Incidence Rate of Tetracycline Residues in Shrimp in Maha Sarakham Provnce

Main Article Content

Rapeepat Nakeephai
Supattra Buttarat
Sukhkamon Ketphonthong

Abstract

Most shrimp farming uses the antibiotic oxytetracycline to treat shrimp disease, therefore this
such substance is left in the shrimp. Long-term consumption of this compound may result in drug
resistance, causing gastrointestinal disorders, liver and kidney toxicity. The researchers collected
50 shrimp samples from the shrimp selling areas in Mahasarakham Province, totaling 50 samples from
43 shops during October 13-14, 2020. The results showed that the place where no antibiotics was
detected was the fresh market in Na Dun District, accounted for 2%. There were 49 locations where
oxytetracycline was detected, accounted for 98%. Places with safe levels of oxytetracycline were as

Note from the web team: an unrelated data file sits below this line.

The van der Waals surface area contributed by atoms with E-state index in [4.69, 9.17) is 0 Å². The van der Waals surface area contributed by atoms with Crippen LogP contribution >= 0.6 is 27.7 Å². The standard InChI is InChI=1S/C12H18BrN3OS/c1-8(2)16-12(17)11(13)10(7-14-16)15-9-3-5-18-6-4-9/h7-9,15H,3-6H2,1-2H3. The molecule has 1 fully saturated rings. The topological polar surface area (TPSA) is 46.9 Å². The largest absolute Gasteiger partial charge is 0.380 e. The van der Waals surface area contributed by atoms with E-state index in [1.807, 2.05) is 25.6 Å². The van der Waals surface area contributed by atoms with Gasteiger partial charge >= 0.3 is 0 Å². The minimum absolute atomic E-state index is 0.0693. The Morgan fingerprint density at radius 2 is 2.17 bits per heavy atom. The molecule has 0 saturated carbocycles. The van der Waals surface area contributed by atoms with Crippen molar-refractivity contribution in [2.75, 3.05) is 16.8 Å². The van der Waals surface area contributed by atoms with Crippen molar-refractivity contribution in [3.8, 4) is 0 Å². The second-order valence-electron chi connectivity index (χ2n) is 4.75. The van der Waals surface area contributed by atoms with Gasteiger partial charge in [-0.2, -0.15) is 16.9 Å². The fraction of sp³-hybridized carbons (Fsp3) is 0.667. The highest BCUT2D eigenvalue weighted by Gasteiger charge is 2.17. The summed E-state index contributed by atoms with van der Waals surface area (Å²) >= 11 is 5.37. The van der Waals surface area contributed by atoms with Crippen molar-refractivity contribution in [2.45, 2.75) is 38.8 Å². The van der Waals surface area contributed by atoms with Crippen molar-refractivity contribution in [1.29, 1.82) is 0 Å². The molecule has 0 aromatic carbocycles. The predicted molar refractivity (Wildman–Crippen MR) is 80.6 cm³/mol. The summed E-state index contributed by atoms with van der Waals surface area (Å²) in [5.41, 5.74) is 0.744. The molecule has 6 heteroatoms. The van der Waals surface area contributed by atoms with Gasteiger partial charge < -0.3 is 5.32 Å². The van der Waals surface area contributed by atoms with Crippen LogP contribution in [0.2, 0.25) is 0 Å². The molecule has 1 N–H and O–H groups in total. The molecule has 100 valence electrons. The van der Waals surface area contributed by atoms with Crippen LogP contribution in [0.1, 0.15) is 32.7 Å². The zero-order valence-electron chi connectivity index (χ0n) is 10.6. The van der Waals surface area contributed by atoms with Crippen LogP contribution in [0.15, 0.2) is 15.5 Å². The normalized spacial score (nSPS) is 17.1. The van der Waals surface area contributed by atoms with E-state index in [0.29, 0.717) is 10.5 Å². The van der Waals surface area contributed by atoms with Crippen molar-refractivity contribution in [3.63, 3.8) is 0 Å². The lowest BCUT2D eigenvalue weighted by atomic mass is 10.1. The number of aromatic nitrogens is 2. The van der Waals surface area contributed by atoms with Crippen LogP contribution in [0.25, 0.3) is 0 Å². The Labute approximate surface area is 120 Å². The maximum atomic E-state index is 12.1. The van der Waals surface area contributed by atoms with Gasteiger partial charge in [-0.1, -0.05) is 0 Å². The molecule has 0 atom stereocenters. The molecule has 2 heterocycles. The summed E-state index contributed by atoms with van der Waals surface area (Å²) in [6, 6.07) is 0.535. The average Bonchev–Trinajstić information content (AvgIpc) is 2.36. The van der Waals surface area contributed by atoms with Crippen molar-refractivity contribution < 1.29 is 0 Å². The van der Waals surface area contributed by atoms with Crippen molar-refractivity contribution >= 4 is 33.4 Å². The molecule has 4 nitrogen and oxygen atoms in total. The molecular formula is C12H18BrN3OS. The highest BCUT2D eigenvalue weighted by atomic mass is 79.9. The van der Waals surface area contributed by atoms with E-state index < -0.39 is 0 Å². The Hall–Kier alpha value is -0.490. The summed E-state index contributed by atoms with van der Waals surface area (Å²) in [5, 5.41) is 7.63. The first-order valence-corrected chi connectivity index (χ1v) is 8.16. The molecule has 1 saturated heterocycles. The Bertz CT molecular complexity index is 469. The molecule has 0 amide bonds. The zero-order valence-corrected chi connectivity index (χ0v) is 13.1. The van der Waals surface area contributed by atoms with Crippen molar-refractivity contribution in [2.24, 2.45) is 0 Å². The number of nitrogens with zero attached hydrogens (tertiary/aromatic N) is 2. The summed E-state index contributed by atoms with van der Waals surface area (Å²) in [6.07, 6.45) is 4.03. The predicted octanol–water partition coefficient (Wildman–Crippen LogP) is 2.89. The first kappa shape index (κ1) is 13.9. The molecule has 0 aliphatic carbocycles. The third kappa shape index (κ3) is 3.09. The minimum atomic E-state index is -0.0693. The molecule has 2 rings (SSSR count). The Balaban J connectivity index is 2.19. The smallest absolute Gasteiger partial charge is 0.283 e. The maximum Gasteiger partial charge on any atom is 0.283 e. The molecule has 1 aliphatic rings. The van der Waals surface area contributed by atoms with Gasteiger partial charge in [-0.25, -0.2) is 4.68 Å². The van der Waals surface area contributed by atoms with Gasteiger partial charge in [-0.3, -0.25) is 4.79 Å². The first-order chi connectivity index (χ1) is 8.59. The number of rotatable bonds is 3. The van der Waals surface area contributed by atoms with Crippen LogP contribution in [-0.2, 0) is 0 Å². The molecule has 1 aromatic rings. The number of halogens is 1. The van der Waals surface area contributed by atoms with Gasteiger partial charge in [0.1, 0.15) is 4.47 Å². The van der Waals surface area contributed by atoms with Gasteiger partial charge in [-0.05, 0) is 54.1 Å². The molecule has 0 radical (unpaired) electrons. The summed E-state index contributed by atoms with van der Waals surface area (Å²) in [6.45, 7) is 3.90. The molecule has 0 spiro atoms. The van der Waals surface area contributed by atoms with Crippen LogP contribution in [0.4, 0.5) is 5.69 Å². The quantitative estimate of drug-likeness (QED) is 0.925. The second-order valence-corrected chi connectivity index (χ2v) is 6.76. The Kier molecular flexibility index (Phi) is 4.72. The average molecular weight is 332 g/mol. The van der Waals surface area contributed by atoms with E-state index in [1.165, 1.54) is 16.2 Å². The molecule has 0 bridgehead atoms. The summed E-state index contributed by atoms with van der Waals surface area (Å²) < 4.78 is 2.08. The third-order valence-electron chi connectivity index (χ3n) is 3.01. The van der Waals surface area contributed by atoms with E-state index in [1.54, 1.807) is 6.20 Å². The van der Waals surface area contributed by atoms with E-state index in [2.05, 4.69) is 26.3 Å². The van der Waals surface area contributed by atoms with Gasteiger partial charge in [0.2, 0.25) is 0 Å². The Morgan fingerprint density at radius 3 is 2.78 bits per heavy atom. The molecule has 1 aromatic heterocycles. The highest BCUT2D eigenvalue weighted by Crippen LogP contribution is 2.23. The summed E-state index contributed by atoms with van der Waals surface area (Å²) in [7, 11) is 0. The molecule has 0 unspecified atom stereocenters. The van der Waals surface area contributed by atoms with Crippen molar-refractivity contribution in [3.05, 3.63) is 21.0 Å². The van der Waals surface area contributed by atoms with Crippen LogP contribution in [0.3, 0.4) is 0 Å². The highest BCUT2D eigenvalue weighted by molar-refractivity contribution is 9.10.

follows; fresh markets, which were found in 10 locations, representing 20 percent, 2 department stores,
representing 4%, and 1 restaurant, accounting for 2%. The safety levels were based on standards from
the United States Food and Drug Administration (USFDA) and the Codex Alimentarius Commission
(Codex).

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Article Details

Section
Research article
Author Biographies

Rapeepat Nakeephai, Mahasarakham University

Academic Office, Faculty of Veterinary Sciences

Supattra Buttarat, Pitchaya Bundit College

Department of Community of Public Health, Faculty of Science

Sukhkamon Ketphonthong, Mahasarakham University

Academic office, Faculty of Veterinary Medicine

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